There’s a big sky show coming August 10. The Perseid Meteors will be making their appearance with a bright full moon.
The full moon of August 10 is one of the three super summer moons–July, August and September. All three are popularly called supermoons and mark the moon’s closest approach to Earth in a given orbit. They are also known as perigee full moons.
On August 10, the moon will be making its closest approach to Earth for the entire year!. This largest supermoon of the year is also called a proxigee full moon.
Proxigee full moons are one of the recurring patterns of the orbiting moon. They occur every fourteen months, which is not that long, considering the orbits of planets and comets. But in our lives, it’s a pretty big deal. Here’s my post from the last time around.
It was a cloudy night 14 months ago. And, it could very well be a cloudy night on August 10. But, the moon will appear quite bright and round on the days just before and after the maximum fullness, too.
Whatever the weather on the actual full moon night, there may be some good nights for moon-viewing.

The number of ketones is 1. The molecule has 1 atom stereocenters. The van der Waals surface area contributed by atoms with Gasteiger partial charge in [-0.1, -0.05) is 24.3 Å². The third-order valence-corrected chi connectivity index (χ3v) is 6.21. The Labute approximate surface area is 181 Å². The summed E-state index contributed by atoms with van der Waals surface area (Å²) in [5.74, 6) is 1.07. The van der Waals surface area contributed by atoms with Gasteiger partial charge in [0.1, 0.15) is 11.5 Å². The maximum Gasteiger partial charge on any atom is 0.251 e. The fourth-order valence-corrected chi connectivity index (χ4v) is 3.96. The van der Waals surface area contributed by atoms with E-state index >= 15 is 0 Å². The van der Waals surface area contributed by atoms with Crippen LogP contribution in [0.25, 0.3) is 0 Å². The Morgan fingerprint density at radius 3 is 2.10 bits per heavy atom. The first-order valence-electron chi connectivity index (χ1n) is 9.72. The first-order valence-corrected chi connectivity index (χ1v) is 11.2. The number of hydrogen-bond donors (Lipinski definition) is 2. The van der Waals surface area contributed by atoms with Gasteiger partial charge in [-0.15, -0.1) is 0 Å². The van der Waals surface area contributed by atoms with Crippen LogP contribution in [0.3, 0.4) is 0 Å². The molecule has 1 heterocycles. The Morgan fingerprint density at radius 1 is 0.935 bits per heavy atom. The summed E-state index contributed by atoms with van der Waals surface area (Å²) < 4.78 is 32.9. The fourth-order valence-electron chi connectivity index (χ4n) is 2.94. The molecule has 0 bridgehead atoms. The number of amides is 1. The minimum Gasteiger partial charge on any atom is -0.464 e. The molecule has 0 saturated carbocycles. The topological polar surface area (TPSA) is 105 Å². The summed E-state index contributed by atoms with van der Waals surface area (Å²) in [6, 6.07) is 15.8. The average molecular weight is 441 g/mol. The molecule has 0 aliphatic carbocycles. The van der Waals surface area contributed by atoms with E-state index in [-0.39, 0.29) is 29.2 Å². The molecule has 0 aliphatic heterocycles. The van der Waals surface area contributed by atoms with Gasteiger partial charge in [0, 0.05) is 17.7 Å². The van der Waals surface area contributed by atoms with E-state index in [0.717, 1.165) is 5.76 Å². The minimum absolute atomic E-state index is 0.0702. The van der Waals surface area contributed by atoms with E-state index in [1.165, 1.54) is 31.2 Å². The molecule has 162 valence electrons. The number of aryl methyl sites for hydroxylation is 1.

This supermoon happens to coincide with the appearance of the Perseid Meteors. They will be peaking August 11, 12 and 13, about the same time as the full moon. You can read more about the Perseids, here.
The Perseid meteors appear to radiate from the constellation Perseus, which rises in the northeast around 11 p.m. in mid-August.
Remnants from the comet Swift-Tuttle, the Earth passes through this debris field every August, a reliable annual event, and one of the delights of summer. After midnight is the best time to watch for them. On a good clear night, over 100 meteors have been reported in an hour!
Will the supermoon conflict with viewing the Perseids? Yes, and no. For serious skywatchers, the bright moon could be a distraction. But it doesn’t have to be. The Perseids are already visible, so start watching, now! Some spectacular fireballs have been reported, too.
A dark sky is best for viewing a meteor shower. That means city lights could be the real distraction. Here are some tips for meteor-watching—
Find a dark, secluded and safe spot where car lights will not interfere with your night vision. Let the stars and sky fill your field of view.
To minimize distracting moonlight, EarthSky suggests positioning yourself in the moon’s shadow–using buildings or trees to block out the brightest moonlight.
Yes, why not enjoy the moon, too? What could be a better light show on a clear summer night–fireflies, moonlight, and a fireball streaking by?
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